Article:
Sue eventually found a job working at a military-focused nonprofit, and it helped her get the experience she needed to create her own dedicated military spouse program. She wrote a book and started saving up enough money to start the National Military Spouse Network (NMSN), which she founded in 2010 as the first organization of its kind.

"I founded the NMSN to help professional military spouses develop flexible careers they could perform from any location."

"Over the years, the program has expanded to include a free digital magazine, professional development events, drafting annual White Papers and organizing national and local advocacy to address the issues of most concern to the professional military spouse community," she says.

Not only was NMSN's mission important to Sue on a personal level she also saw it as part of something bigger than herself.

"Gone are the days when families can thrive on one salary. Like everyone else, most military families rely on two salaries to make ends meet. If a military spouse wants or needs to work, they should be able to," she says.

"When less than one percent of our population serves in the military," she continues, "we need to be able to not only recruit the best and the brightest but also retain them."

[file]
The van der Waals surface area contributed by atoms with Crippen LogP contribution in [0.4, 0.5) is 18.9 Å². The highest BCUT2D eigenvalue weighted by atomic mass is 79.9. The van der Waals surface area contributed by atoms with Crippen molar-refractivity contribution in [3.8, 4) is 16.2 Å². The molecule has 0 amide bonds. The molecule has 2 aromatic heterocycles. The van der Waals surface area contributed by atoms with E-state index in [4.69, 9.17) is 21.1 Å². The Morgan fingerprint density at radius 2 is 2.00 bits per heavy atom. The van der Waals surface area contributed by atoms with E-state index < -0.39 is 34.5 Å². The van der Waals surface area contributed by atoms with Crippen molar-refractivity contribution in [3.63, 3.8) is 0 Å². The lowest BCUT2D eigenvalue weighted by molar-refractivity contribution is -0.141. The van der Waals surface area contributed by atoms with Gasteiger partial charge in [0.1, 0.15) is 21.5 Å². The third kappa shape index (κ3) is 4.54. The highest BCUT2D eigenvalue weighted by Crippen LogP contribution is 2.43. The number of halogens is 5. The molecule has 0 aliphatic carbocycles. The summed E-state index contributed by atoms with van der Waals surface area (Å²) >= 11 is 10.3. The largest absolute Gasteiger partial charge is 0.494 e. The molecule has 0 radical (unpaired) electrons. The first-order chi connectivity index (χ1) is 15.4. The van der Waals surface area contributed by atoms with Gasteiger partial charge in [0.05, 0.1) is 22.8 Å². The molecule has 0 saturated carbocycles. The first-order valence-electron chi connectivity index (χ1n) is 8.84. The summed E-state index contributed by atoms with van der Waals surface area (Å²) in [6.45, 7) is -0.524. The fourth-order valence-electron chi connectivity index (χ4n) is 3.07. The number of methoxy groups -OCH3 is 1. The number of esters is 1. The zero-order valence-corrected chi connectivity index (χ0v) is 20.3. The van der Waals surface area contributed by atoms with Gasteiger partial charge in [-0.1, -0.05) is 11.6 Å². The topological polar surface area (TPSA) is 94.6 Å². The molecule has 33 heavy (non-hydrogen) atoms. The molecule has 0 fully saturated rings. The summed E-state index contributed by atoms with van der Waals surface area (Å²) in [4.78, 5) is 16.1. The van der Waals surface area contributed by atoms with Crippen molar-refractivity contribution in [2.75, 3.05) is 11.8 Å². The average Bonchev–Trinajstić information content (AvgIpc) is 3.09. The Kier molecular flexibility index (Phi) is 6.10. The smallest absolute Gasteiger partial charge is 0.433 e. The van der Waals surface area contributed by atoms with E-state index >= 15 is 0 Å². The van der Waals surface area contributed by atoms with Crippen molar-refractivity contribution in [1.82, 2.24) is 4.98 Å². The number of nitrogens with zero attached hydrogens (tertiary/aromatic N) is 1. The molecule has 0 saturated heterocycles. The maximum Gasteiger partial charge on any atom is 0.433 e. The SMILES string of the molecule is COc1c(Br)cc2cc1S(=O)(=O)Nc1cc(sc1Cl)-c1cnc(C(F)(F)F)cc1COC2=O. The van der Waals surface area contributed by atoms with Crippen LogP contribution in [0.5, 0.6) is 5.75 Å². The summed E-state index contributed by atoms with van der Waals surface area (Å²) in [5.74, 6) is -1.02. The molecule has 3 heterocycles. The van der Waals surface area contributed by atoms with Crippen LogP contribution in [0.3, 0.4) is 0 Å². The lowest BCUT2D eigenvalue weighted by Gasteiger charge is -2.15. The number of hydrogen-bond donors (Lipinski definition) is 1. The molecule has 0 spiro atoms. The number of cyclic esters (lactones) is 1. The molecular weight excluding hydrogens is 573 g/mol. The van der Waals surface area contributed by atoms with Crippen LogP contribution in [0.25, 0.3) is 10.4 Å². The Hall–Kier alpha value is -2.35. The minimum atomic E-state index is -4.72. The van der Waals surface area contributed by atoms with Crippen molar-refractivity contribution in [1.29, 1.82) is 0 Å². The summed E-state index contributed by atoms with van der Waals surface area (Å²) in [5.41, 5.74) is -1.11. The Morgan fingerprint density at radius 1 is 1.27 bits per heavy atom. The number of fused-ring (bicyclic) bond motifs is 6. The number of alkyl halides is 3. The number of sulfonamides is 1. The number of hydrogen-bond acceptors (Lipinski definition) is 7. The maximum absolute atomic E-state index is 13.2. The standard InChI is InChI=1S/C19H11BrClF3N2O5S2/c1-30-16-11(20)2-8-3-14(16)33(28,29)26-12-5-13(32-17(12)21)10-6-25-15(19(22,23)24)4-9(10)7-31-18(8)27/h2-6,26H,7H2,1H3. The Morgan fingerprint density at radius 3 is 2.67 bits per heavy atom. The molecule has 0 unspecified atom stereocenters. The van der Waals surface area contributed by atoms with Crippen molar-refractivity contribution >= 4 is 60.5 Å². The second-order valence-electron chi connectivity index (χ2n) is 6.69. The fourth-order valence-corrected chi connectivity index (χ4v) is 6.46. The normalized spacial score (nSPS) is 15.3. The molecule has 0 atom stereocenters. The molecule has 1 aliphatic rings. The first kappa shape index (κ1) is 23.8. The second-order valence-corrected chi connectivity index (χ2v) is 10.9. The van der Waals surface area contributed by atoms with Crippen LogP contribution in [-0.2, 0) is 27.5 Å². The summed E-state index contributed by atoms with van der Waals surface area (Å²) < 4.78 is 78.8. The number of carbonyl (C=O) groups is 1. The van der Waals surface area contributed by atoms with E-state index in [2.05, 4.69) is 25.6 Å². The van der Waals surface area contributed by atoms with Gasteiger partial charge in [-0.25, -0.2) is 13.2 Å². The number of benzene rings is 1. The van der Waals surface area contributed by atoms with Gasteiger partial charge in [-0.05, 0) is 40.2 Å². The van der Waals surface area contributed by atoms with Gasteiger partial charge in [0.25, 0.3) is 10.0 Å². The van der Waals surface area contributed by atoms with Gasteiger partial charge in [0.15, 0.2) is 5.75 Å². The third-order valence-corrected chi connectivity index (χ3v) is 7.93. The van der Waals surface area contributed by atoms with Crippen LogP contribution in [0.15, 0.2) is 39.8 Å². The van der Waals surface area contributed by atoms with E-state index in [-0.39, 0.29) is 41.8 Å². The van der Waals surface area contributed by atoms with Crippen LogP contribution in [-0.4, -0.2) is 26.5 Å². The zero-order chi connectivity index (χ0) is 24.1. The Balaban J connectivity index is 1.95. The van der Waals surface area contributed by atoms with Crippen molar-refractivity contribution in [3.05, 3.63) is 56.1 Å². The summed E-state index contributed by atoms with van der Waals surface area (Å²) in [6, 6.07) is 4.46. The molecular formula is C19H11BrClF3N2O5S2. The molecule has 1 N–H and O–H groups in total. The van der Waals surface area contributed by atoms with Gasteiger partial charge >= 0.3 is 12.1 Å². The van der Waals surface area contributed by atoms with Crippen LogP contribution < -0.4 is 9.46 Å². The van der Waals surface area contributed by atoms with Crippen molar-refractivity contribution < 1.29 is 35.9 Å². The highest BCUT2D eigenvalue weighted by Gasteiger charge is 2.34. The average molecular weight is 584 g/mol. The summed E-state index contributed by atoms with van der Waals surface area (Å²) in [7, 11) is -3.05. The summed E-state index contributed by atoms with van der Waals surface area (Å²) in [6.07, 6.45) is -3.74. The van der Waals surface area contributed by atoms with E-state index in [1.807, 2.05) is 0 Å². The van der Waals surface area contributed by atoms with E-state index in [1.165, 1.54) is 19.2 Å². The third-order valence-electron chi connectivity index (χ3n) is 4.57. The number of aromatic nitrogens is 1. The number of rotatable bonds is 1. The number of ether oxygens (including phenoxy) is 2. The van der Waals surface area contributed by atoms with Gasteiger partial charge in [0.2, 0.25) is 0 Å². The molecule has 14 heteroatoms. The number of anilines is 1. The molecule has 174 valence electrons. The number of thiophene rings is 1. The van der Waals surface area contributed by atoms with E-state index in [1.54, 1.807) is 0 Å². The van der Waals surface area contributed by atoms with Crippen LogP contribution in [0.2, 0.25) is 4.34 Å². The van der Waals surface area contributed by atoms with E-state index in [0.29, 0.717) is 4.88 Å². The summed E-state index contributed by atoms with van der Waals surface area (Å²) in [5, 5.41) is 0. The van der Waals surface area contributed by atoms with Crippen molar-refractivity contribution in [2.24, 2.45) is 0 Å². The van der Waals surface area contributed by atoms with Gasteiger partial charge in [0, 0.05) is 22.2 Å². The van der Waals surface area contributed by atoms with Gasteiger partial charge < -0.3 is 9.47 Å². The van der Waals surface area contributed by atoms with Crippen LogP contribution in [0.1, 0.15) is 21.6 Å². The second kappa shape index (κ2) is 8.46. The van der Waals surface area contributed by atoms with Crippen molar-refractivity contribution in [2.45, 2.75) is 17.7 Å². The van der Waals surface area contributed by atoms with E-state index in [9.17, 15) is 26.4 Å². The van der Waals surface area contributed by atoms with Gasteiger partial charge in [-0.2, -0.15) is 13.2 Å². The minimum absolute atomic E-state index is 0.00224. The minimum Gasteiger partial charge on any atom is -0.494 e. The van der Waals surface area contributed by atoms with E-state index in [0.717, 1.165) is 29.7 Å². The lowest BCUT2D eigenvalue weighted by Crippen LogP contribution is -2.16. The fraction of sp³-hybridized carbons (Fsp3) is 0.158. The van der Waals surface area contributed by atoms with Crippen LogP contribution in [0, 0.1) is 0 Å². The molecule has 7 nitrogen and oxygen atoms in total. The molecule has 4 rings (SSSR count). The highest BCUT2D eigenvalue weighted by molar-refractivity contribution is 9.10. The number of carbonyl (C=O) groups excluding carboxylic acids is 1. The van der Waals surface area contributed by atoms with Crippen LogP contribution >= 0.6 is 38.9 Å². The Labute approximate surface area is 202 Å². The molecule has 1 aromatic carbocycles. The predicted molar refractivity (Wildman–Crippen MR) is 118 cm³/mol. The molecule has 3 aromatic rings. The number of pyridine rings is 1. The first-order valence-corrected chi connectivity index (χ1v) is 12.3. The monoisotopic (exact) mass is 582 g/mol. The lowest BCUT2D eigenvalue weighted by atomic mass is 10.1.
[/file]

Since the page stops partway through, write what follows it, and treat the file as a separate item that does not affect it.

"We lose out as a nation when service members leave the force because their spouse is unable to find employment. We see it as a national security issue."

"The NMSN team has worked tirelessly to jumpstart the discussion and keep the challenges affecting military spouses top of mind. We have elevated the conversation to Congress and the White House," she continues. "I'm so proud of the fact that corporations, the government, and the general public are increasingly interested in the issues affecting military spouses and recognizing the employment roadblocks they unfairly have faced."

"We have collectively made other people care, and in doing so, we elevated the issues of military spouse unemployment to a national and global level," she adds. "In the process, we've also empowered military spouses to advocate for themselves and our community so that military spouse employment issues can continue to remain at the forefront."